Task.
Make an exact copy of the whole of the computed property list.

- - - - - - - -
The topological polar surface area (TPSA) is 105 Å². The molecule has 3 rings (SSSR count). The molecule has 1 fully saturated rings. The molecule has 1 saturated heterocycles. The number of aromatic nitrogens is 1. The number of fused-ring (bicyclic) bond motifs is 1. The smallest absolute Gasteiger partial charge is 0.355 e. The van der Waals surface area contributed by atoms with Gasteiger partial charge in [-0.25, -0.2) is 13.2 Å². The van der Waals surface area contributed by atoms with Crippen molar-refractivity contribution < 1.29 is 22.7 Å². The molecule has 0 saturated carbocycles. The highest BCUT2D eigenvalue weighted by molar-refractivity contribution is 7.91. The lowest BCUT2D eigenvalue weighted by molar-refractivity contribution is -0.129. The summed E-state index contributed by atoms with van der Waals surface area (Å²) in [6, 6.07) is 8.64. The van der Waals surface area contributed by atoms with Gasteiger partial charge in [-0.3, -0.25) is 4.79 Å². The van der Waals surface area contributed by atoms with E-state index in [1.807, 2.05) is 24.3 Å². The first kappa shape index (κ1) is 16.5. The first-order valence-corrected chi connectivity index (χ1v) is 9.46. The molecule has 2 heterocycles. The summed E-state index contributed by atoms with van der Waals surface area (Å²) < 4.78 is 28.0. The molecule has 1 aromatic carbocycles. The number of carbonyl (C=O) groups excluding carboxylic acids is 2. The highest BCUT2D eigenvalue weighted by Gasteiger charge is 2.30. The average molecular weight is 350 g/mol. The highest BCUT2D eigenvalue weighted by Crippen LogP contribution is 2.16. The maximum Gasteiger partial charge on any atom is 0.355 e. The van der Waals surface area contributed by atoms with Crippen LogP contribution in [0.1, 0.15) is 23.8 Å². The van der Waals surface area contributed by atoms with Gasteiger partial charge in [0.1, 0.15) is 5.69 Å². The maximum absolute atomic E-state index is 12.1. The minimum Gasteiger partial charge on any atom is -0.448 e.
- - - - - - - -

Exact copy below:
The topological polar surface area (TPSA) is 105 Å². The molecule has 3 rings (SSSR count). The molecule has 1 fully saturated rings. The molecule has 1 saturated heterocycles. The number of aromatic nitrogens is 1. The number of fused-ring (bicyclic) bond motifs is 1. The smallest absolute Gasteiger partial charge is 0.355 e. The van der Waals surface area contributed by atoms with Gasteiger partial charge in [-0.25, -0.2) is 13.2 Å². The van der Waals surface area contributed by atoms with Crippen molar-refractivity contribution < 1.29 is 22.7 Å². The molecule has 0 saturated carbocycles. The highest BCUT2D eigenvalue weighted by molar-refractivity contribution is 7.91. The lowest BCUT2D eigenvalue weighted by molar-refractivity contribution is -0.129. The summed E-state index contributed by atoms with van der Waals surface area (Å²) in [6, 6.07) is 8.64. The van der Waals surface area contributed by atoms with Gasteiger partial charge in [-0.3, -0.25) is 4.79 Å². The van der Waals surface area contributed by atoms with E-state index in [1.807, 2.05) is 24.3 Å². The first kappa shape index (κ1) is 16.5. The first-order valence-corrected chi connectivity index (χ1v) is 9.46. The molecule has 2 heterocycles. The summed E-state index contributed by atoms with van der Waals surface area (Å²) < 4.78 is 28.0. The molecule has 1 aromatic carbocycles. The number of carbonyl (C=O) groups excluding carboxylic acids is 2. The highest BCUT2D eigenvalue weighted by Gasteiger charge is 2.30. The average molecular weight is 350 g/mol. The highest BCUT2D eigenvalue weighted by Crippen LogP contribution is 2.16. The maximum Gasteiger partial charge on any atom is 0.355 e. The van der Waals surface area contributed by atoms with Crippen LogP contribution in [0.1, 0.15) is 23.8 Å². The van der Waals surface area contributed by atoms with Gasteiger partial charge in [0.1, 0.15) is 5.69 Å². The maximum absolute atomic E-state index is 12.1. The minimum Gasteiger partial charge on any atom is -0.448 e.